Susannah York, along with Julie Christie and Sarah Miles, were the hottest things on the British movie scene during the 1960s. Blond, sexy, with striking blue eyes, she stole the hearts of a legion of men both in Britain and across the pond.
Susannah Yolande Fletcher was born into a British Middle-class family in London, Chelsea on the 9th January 1938. Her father was a merchant banker and her mother the daughter of a diplomat. When she was six years old her parents divorced and after the divorce she saw very little of her father. Her mother met and married a Scottish business man and they moved to one of the remotest parts of Scotland, after which she saw nothing of her father. She was a spirited teenager who managed to get herself expelled from school when she was thirteen years old, for skinny dipping at midnight in the school’s swimming pool. As a young girl, she developed a passion for acting and as soon as it became possible she enrolled at the Royal Academy for Dramatic Arts (RADA) .
It was whilst at RADA that she was spotted by a Hollywood talent scout who offered her first film role staring opposite Alex Guinness, in ‘Tunes of Glory’, which launched her film career in 1960. After that she played opposite many other British leading men such as Albert Finny in ‘Tom Jones’ and Kenneth Moore and alongside many actresses including Jane Fonda in ‘They shoot Horses Don’t They’ for which she received an Oscar nomination and actually won a British Academy of Film and Television Arts (BAFTA) award. She also worked with Glenda Jackson and Elizabeth Taylor. In 1960 she married Michael Wells whom she met at RADA, an event which captured the headlines of almost every newspaper in Britain. The marriage produced a son and a daughter, however it ended in divorce sixteen years later.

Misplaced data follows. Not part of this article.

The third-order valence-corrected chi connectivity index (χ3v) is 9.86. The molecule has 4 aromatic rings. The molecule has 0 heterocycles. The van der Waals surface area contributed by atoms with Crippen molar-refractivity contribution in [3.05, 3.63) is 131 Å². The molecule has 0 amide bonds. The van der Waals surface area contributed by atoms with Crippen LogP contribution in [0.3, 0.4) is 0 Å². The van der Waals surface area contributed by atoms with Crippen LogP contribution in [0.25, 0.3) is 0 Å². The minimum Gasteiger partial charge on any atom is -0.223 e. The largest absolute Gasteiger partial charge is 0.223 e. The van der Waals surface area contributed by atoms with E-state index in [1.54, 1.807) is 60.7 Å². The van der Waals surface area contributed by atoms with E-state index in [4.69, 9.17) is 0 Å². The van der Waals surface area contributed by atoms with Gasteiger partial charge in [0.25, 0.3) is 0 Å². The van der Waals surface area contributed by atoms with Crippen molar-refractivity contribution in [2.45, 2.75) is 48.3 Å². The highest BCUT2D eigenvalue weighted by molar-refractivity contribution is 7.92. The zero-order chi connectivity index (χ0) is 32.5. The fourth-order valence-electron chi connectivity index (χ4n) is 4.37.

After the birth of her children, her acting career took a back seat after she decided to focus on motherhood and by 1990, her film career had all but disappeared. Influenced by her role as a mother of young children, in 1973 and 1975 she wrote two children’s books. The first was called ‘In Search of the Unicorn’ and ‘Larks Castle’. When her children were grown and no longer need her attention she returned to acting, but in a much reduced capacity, mainly appearing in small theatre productions, touring with the theatre company in Britain and abroad. Here, she discovered that she had a talent for writing and directing, which she put to good use.
Susannah was noted for having a volatile temper and had a tendency at times to lash out if sufficiently riled. A good example of this was when she punched the film director John Huston after he made a sarcastic remark about Montgomery Clift’s hearing disability in her presence. She was also an activist keen to speak up for the downtrodden and worked tirelessly for numerous charitable causes such as ‘The campaign for Nuclear Disarmament’ (CND). She was also a very vocal campaigner against the destruction of the rain-forest and Israel’s possession of the nuclear bomb.
Her last film roles was as Superman’s mother in ‘Superman’ 1978 ‘Superman II’ 1980 and ‘Superman IV 1987. However, the performance she is likely to be best remembered for is her portrayal of Childie, a lesbian in the X-rated film version of ‘The Killing of Sister George’, released in 1969. The film was very sexually explicit, which caused it to be banned in numerous locations. However, the role gave her an opportunity to shed her demure English Rose image to emerge as a versatile and talented actress.
Susannah York had a glittering career which spanned fifty years, in film, television and theater. Susannah fell victim to Bone Marrow Cancer and died on the 16th January 2011, six day after her 72nd birthday. She is survived by two grand-children, a daughter and a son who was with her when she died. On reporting her death to the media, he said that his mother’s death was both quick and painless.